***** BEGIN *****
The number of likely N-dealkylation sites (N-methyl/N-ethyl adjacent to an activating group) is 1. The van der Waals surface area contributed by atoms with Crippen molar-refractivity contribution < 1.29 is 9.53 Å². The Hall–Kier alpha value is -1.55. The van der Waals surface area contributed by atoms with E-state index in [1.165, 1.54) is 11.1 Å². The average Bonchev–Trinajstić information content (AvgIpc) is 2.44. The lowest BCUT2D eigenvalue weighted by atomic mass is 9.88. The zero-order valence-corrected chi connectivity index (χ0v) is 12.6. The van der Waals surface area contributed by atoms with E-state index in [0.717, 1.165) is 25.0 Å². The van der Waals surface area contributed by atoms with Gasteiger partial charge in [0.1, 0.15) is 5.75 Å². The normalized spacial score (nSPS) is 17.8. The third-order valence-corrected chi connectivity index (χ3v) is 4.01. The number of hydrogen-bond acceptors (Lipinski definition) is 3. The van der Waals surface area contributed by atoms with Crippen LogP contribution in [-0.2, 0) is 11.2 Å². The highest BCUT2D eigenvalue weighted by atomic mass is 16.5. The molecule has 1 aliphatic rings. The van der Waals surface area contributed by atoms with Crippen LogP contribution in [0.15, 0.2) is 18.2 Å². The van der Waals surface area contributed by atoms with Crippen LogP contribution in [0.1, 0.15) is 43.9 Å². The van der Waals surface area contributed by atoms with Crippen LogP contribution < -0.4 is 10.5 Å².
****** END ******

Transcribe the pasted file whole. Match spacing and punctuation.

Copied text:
The number of likely N-dealkylation sites (N-methyl/N-ethyl adjacent to an activating group) is 1. The van der Waals surface area contributed by atoms with Crippen molar-refractivity contribution < 1.29 is 9.53 Å². The Hall–Kier alpha value is -1.55. The van der Waals surface area contributed by atoms with E-state index in [1.165, 1.54) is 11.1 Å². The average Bonchev–Trinajstić information content (AvgIpc) is 2.44. The lowest BCUT2D eigenvalue weighted by atomic mass is 9.88. The zero-order valence-corrected chi connectivity index (χ0v) is 12.6. The van der Waals surface area contributed by atoms with E-state index in [0.717, 1.165) is 25.0 Å². The van der Waals surface area contributed by atoms with Gasteiger partial charge in [0.1, 0.15) is 5.75 Å². The normalized spacial score (nSPS) is 17.8. The third-order valence-corrected chi connectivity index (χ3v) is 4.01. The number of hydrogen-bond acceptors (Lipinski definition) is 3. The van der Waals surface area contributed by atoms with Crippen LogP contribution in [-0.2, 0) is 11.2 Å². The highest BCUT2D eigenvalue weighted by atomic mass is 16.5. The molecule has 1 aliphatic rings. The van der Waals surface area contributed by atoms with Crippen LogP contribution in [0.15, 0.2) is 18.2 Å². The van der Waals surface area contributed by atoms with Crippen LogP contribution in [0.1, 0.15) is 43.9 Å². The van der Waals surface area contributed by atoms with Crippen LogP contribution < -0.4 is 10.5 Å².